Whatever happens, the current situation could not have continued. The summer schedule was bitty at best, with four weeks sometimes between games. This is just not acceptable to England’s top clubs who want to be competitive in Europe.

 

Results from FAWSL1:

Saturday 9 July

Liverpool Ladies FC 2-0 Reading FC Women
Harding 17’
Coombs 24’

Sunderland AFC Ladies 4-0 Doncaster Rovers Belles
Mead 34’, 45+3’
Sharp 39’
Chaplen 78’

Sunday 10 July

Arsenal Ladies FC 2-0 Notts County Ladies FC
Van de Donk 10’
Dobbs 56’

Chelsea Ladies FC 1- 1 Birmingham City Ladies
Aluko 52’
Ayisi 48’

Also some news which is, on the face of it, comical, but actually is another one of those occasions when you think about it and say, “it would never have happened if it were a men’s game.”

Last week a game between Western New York Flash and Seattle Reign in the NWSL had to be moved due a scheduling clash. It was moved to the outfield f a nearby baseball stadium. Consequently a pitch was marked out that was barely big enough for children to play on.

Two problems with this: a) why was a music festival scheduled in the Sahlen’s Stadium – surely they knew there was a game on? And b) what on earth went on to mark out such a ridiculous pitch?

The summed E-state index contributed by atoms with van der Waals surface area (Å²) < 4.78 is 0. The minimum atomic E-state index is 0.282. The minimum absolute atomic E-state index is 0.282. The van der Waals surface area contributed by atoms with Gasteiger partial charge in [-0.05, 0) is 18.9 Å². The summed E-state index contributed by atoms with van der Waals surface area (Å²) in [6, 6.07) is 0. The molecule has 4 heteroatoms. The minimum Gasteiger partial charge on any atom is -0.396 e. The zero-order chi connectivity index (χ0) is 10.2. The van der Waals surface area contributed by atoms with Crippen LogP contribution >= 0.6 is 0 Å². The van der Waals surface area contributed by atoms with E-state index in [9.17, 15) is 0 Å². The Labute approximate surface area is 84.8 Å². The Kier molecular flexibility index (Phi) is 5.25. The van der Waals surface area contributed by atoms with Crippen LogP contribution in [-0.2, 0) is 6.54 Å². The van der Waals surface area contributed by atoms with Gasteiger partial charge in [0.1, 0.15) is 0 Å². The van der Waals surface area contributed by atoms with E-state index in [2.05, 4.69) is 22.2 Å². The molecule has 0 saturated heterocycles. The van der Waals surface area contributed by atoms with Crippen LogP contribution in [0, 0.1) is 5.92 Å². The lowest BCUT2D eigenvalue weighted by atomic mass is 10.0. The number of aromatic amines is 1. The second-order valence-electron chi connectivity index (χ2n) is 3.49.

Needless to say the players and coaches were not happy. The Reign coach, Laura Harvey said,

“for any players/staff to be put in a position like we were tonight is not acceptable”.

Jeff Blush of the NWSL made this statement:

“the field dimensions were not up to our standards, but due to various factors, the league office made the decision to grant an exception for this evening’s match. In retrospect, we made the wrong decision.”

Do you think?

 

Talking of farce, another situation occurred at the US Women’s Open last week. Brittany Lang won the title, but only after Anna Nordqvist was given a two-stroke penalty during the play-off for grounding her club.

Sounds logical? Yes, but the penalty occurred in the second hole of a three hole play-off but the players were not informed until they were on the final hole. Lang made a par on the final hole, while Nordqvist only made bogey and lost by three strokes.

Nordqvist was quite laid-back about it considering she was only told about the penalty after she had played her third shot on the last. She said she didn’t know if it would have made any difference to the eventual outcome, but she certainly would have been more aggressive on the last if she had known she had two shots to make up.

Again, you have to say, would this have happened if it had been between Jordan Spieth and Rory McIroy?